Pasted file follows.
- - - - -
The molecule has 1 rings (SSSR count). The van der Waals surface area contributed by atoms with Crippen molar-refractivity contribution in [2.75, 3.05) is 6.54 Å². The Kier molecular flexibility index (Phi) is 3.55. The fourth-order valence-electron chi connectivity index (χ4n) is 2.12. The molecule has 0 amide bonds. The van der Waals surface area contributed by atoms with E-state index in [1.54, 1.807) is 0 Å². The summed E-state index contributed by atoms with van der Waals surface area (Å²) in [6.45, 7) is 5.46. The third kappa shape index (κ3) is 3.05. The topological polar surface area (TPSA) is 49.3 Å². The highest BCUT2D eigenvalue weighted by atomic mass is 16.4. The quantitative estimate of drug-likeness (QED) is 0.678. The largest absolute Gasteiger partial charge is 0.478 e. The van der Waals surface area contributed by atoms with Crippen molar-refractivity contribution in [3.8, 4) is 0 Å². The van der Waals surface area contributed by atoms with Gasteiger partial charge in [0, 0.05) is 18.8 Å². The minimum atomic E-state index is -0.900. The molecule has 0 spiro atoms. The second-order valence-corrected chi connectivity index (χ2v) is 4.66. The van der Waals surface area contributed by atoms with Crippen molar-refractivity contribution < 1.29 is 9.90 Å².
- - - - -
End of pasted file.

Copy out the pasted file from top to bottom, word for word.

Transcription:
The molecule has 1 rings (SSSR count). The van der Waals surface area contributed by atoms with Crippen molar-refractivity contribution in [2.75, 3.05) is 6.54 Å². The Kier molecular flexibility index (Phi) is 3.55. The fourth-order valence-electron chi connectivity index (χ4n) is 2.12. The molecule has 0 amide bonds. The van der Waals surface area contributed by atoms with E-state index in [1.54, 1.807) is 0 Å². The summed E-state index contributed by atoms with van der Waals surface area (Å²) in [6.45, 7) is 5.46. The third kappa shape index (κ3) is 3.05. The topological polar surface area (TPSA) is 49.3 Å². The highest BCUT2D eigenvalue weighted by atomic mass is 16.4. The quantitative estimate of drug-likeness (QED) is 0.678. The largest absolute Gasteiger partial charge is 0.478 e. The van der Waals surface area contributed by atoms with Crippen molar-refractivity contribution in [3.8, 4) is 0 Å². The van der Waals surface area contributed by atoms with Gasteiger partial charge in [0, 0.05) is 18.8 Å². The minimum atomic E-state index is -0.900. The molecule has 0 spiro atoms. The second-order valence-corrected chi connectivity index (χ2v) is 4.66. The van der Waals surface area contributed by atoms with Crippen molar-refractivity contribution < 1.29 is 9.90 Å².